Thes. She will find him by starlight. Here she Enter PYRAMUS.

comes; and her passion ends the play.

Enter THISBE.
PYRAMUS.

Hip. Methinks she would not use a long one,
Sweet moon, I thank thee for thy sunny beams;
I thank thee, moon, for shining now so bright:

for such a Pyramus : I hope she will be brief. For, by thy gracious, golden, glittering streams,

Dem. A mote will turn the balance, which PyI trust to taste of truest Thisby's sight.

ramus, which Thisbe, is the better.

one.

sweet eyes.

Lys. She hath spied him already with those A fortnight hold we this solemnity,

In nightly revels, and new jolity. Dem. And thus she moans, videlicit.

[Exeunt.

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Enter Puck.

Asleep, my love ?

What, dead, my dove ? O Pyramus, arise,

Speak, speak. Quite dumb ?

Dead, dead ? A tomb Must cover thy sweet eyes.

These lily lips,

This cherry nose,
These yellow cowslip cheeks,

Are gone, are gone :

Lovers, make moan!
His eyes are green as leeks.

O sisters three,

Come, come to me,
With hands as pale as milk:

Lay them in gore,

Since you have shore
With shears his thread of silk.

Tongue, not a word:

Come, trusty sword; Come, blade, my breast imbrue;

And farewell, friends ;

Thus Thisby ends : Adieu, adieu, adieu !

Puck. Now the hungry lion roars,

And the wolf behowls the moon;
Whilst the heavy plowman snores,

All with weary task fordone.
Now the wasted brands do glow,

Whilst the scritch-owl, scritching loud,
Puts the wretch, that lies in woe,

In remembrance of a shroud.
Now it is the time of night

That the graves all gaping wide,
Every one lets forth his sprite,

In the churchway paths to glide :
And we fairies, that do run

By the triple Hecate's team,
From the presence of the sun,

Following darkness like a dream,
Now are frolic: not a mouse
Shall disturb this hallowed house :
I am sent with broom before,
To sweep the dust behind the door.

a

:

[Dies.

Enter OBERON and TITANIA, with their Train.

Thes. Moonshine and lion are left to bury the dead.

Dem. Ay, and wall too.

Bot. No, I assure you; the wall is down that parted their fathers. Will it please you to see the epilogue, or to hear a Bergomask dance between two of our company.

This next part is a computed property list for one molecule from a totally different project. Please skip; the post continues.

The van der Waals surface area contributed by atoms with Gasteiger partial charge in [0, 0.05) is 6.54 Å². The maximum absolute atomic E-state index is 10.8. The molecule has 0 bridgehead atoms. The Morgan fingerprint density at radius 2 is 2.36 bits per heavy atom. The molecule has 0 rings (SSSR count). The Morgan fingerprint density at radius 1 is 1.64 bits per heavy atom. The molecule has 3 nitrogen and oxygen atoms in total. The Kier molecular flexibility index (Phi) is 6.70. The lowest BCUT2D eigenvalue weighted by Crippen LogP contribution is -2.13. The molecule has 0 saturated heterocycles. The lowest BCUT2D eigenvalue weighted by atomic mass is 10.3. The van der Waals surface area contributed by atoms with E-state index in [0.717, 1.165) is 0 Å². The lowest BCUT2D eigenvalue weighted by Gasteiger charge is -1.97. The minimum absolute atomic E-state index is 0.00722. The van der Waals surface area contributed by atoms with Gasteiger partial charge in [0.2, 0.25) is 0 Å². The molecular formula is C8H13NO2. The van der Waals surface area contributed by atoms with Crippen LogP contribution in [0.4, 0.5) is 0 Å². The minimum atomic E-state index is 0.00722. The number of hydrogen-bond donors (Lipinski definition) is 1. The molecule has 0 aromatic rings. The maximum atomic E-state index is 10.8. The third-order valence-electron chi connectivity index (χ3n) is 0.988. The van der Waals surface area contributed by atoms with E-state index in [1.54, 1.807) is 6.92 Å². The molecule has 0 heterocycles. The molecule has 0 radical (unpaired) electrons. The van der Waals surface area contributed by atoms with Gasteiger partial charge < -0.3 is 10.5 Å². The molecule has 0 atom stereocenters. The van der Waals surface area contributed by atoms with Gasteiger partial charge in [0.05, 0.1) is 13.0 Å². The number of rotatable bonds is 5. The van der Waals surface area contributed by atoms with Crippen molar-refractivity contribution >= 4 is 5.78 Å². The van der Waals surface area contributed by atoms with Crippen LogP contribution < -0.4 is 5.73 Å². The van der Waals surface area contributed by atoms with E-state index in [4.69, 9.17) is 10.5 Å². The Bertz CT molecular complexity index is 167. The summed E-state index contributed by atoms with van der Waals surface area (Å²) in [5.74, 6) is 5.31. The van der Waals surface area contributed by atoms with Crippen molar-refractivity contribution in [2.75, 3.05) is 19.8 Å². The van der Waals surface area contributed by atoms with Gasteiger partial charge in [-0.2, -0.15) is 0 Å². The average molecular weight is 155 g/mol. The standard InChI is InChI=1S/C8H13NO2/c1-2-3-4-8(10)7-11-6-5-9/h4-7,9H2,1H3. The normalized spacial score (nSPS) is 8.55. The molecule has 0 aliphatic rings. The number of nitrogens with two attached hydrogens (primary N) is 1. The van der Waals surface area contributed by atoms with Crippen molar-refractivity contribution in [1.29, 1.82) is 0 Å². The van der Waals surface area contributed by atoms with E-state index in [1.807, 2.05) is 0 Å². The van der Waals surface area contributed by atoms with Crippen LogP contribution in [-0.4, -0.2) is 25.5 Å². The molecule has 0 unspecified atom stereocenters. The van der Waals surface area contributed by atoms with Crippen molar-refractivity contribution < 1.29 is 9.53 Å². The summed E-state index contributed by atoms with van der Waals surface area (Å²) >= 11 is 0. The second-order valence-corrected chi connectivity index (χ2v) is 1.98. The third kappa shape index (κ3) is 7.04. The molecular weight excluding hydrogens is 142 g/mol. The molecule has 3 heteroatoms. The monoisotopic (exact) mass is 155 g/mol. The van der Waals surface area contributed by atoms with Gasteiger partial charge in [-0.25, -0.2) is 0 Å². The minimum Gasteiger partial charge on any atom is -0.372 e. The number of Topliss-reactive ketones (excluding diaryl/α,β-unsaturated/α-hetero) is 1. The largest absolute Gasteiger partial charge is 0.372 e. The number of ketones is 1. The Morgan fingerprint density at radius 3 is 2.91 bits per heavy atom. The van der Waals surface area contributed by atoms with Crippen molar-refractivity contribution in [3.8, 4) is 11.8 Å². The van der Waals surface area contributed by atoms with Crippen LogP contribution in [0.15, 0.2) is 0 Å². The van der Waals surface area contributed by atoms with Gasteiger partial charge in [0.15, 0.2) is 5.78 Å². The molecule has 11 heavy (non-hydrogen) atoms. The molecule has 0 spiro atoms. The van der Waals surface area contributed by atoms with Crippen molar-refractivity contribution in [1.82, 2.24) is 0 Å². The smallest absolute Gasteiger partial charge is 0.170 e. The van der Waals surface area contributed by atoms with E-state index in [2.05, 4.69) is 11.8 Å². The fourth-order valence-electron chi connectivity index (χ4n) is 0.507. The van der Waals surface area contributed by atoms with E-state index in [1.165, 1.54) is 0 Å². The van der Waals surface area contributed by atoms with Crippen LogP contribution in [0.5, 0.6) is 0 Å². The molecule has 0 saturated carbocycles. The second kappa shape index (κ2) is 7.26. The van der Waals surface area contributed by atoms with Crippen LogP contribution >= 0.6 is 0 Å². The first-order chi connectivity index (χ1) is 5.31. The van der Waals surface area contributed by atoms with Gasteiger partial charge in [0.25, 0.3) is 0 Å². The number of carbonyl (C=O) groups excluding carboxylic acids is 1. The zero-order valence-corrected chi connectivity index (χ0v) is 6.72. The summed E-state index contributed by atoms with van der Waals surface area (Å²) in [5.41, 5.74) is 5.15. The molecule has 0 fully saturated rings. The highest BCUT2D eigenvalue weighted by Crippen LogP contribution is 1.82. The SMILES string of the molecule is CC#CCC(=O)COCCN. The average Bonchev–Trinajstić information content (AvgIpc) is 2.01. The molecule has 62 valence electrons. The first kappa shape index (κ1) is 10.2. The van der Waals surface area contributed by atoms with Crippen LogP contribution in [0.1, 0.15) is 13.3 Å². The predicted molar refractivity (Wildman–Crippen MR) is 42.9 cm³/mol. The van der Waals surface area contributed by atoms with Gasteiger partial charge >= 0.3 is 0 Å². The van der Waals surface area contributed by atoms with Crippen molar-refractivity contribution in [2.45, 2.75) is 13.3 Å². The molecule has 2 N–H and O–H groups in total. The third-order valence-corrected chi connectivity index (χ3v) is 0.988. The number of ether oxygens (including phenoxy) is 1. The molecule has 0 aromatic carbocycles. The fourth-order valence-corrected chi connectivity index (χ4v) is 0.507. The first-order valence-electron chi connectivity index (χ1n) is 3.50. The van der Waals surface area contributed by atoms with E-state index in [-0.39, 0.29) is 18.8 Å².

Thes. No epilogue, I pray you : for your play needs no excuse. Never excuse; for when the players are all dead, there need none to be blamed. Marry, if he that writ it had played Pyramus, and hanged himself in Thisbe's garter, it would have been a fine tragedy: and so it is, truly; and very notably discharged. But come, your Bergomask: let your epilogue alone. [Here a dance of Clowns. The iron tongue of midnight hath told twelve : Lovers to bed; 't is almost fairy time. I fear we shall outsleep the coming morn, As much as we this night have overwatched. This palpable-gross play hath well beguiled, The heavy gait of night.— Sweet friends, to bed.

Obe. Through this house give glimmering light.

By the dead and drowsy fire:
Every elf and fairy sprite

Hop as light as bird from brier;
And this ditty, after me,

Sing, and dance it trippingly.
Tita. First rehearse this song by rote:

To each word a warbling note,
Hand in hand, with fairy grace,
Will we sing, and bless this place.

а

SONG, AND DANCE.

Obe. Now, until the break of day,

Through this house each fairy stray;
To the best bridebed will we,
Which by us shall blessed be;
And the issue there create
Ever shall be fortunate;

So shall the couples three
Ever true in loving be:
And the blots of nature's hand
Shall not in their issue stand;
Never mole, hair-lip, nor scar,
Nor mark prodigious, such as are
Despised in nativity,
Shall
upon

their children be.
With this field-dew consecrate,
Every fairy take his gait;
And each several chamber bless,
Through this palace with sweet peace :
E'er shall it in safety rest,
And the owner of it blest.

Trip away;

Make no stay : Meet me all by break of day. [Exeunt OBERON, TITANIA, and Train.

Puck. If we shadows have offended,

Think but this (and all is mended),
That you have but slumbered here,
While these visions did appear.
And this weak and idle theme,
No more yielding but a dream,
Gentles, do not reprehend:
If you pardon, we will mend.
And, as I'm an honest Puck,
If we have unearnéd luck
Now to 'scape the serpent's tongue,
We will make amends ere long;
Else the Puck a liar call.
So, goodnight unto you all.

hands if we be friends, And Robin shall restore amends. Exit.

Give me your